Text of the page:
Address: Mathematics 25337
 Caltech  Pasadena, CA 91125
Telephone: (626) 3954335  Fax: (626) 5851728
The 15th Annual Charles
R. DePrima Memorial
Undergraduate Mathematics Lecture
Tuesday, February 7, 2006
4:15 p.m. 151 Sloan
ROGER HOWE
William R. Kenan, Jr.
Professor of Mathematics
Yale University
Birthdays, Curses and Primes
Abstract: Many people have been surprised to learn that, in a group of only
23 people, the odds are better than even that two people will have the same
birthday. However, this fact is usually treated as an isolated curiosity. In
fact, the mathematics behind the calculation of birthday coincidences can
illuminate many aspects of our lives. It impinges on our ideas about social
justice and equality. It can help us understand the rise of legends about
curses, and the blessings of winning lotteries. The same mathematics can
also tell us about tossing coins and the distribution of prime numbers. This
talk will explore a variety of phenomena related to the mathematics of the
birthday coincidence surprise.
Roger Howe is the William R. Kenan, Jr.
Professor of Mathematics at Yale University. Dr. Howe holds a bachelor's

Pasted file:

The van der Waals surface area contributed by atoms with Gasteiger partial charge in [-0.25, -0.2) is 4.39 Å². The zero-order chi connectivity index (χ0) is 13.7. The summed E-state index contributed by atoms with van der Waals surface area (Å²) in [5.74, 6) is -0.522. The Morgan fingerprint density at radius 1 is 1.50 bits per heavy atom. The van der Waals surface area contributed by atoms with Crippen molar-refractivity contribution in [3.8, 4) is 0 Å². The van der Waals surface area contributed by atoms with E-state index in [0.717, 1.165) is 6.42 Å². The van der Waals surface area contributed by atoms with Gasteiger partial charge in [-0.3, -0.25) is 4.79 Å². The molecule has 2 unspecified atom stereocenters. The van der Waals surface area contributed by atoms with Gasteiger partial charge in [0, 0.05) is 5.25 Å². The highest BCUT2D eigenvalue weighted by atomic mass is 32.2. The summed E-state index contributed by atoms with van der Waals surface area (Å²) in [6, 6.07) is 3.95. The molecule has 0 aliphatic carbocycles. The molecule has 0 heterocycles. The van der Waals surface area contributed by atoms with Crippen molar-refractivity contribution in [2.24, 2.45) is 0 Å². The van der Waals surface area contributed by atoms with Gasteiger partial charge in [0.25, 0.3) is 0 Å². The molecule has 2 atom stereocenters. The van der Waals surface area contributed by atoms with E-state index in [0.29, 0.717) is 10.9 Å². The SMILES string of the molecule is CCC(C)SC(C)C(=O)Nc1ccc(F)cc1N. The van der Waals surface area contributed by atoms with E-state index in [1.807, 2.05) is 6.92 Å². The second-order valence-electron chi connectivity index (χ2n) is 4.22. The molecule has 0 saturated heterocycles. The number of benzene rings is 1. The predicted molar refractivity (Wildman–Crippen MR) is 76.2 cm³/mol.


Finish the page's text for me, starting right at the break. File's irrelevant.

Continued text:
degree from Harvard University and received his doctorate from the
University of California at Berkeley in 1969. His main research interests
are in group representation theory, harmonic analysis, automorphic forms and
invariant theory. Some fundamental directions in the representation theory
of Lie groups and automorphic forms, such as the dual reductive pairs, are
due to him. He has participated in several national initiatives aimed at
improving the teaching of mathematics. In 1998 he served as chair of the
American Mathematical Society's Consultative Committee involved in a
revision of national mathematics standards, and he served as chair of the
AMS Committee on Education from 2001 to 2004. For many years was on the
board of directors of the Connecticut Academy for Education in Mathematics,
Science and Technology. In addition, he served on the National Research
Council's Study Committee on Mathematics Learning. He is the currently chair
of Scientific Advisory Board of the Institute for Mathematical Sciences in
Singapore. Howe is a member of the National Academy of Sciences, the
American Academy of Arts and Sciences and the Connecticut Academy of Science
and Engineering. His other honors include a Guggenheim Fellowship and the
Mathematical Association of America's Lester R. Ford Award for exposition.
The Charles R. DePrima Memorial Undergraduate
Mathematics Lecture was established by a gift from Charles R. DePrima and Margaret
Thurmond DePrima. The Institute is privileged to honor the memory of Professor DePrima and
his distinguished contribution to mathematics and Caltech, where he served as a faculty
member for over forty years, with a lecture each year by an outstanding mathematician.